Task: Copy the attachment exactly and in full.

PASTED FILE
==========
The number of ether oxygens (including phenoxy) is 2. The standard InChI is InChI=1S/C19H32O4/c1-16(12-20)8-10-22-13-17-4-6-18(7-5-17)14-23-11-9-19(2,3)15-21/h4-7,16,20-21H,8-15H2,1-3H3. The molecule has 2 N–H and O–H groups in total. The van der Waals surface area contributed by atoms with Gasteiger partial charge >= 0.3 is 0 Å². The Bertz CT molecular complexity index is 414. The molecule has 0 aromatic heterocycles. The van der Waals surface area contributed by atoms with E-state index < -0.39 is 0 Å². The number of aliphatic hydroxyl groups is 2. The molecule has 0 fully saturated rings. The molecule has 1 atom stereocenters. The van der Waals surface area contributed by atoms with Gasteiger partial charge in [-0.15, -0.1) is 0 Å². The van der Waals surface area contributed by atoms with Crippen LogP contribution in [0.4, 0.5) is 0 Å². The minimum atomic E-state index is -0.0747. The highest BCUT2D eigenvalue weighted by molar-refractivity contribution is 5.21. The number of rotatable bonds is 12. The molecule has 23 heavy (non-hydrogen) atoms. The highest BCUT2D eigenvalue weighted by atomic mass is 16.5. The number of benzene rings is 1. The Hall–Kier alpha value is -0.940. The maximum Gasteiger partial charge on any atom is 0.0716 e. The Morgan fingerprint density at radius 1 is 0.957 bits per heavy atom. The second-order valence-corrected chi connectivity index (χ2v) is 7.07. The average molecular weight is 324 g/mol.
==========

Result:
The number of ether oxygens (including phenoxy) is 2. The standard InChI is InChI=1S/C19H32O4/c1-16(12-20)8-10-22-13-17-4-6-18(7-5-17)14-23-11-9-19(2,3)15-21/h4-7,16,20-21H,8-15H2,1-3H3. The molecule has 2 N–H and O–H groups in total. The van der Waals surface area contributed by atoms with Gasteiger partial charge >= 0.3 is 0 Å². The Bertz CT molecular complexity index is 414. The molecule has 0 aromatic heterocycles. The van der Waals surface area contributed by atoms with E-state index < -0.39 is 0 Å². The number of aliphatic hydroxyl groups is 2. The molecule has 0 fully saturated rings. The molecule has 1 atom stereocenters. The van der Waals surface area contributed by atoms with Gasteiger partial charge in [-0.15, -0.1) is 0 Å². The van der Waals surface area contributed by atoms with Crippen LogP contribution in [0.4, 0.5) is 0 Å². The minimum atomic E-state index is -0.0747. The highest BCUT2D eigenvalue weighted by molar-refractivity contribution is 5.21. The number of rotatable bonds is 12. The molecule has 23 heavy (non-hydrogen) atoms. The highest BCUT2D eigenvalue weighted by atomic mass is 16.5. The number of benzene rings is 1. The Hall–Kier alpha value is -0.940. The maximum Gasteiger partial charge on any atom is 0.0716 e. The Morgan fingerprint density at radius 1 is 0.957 bits per heavy atom. The second-order valence-corrected chi connectivity index (χ2v) is 7.07. The average molecular weight is 324 g/mol.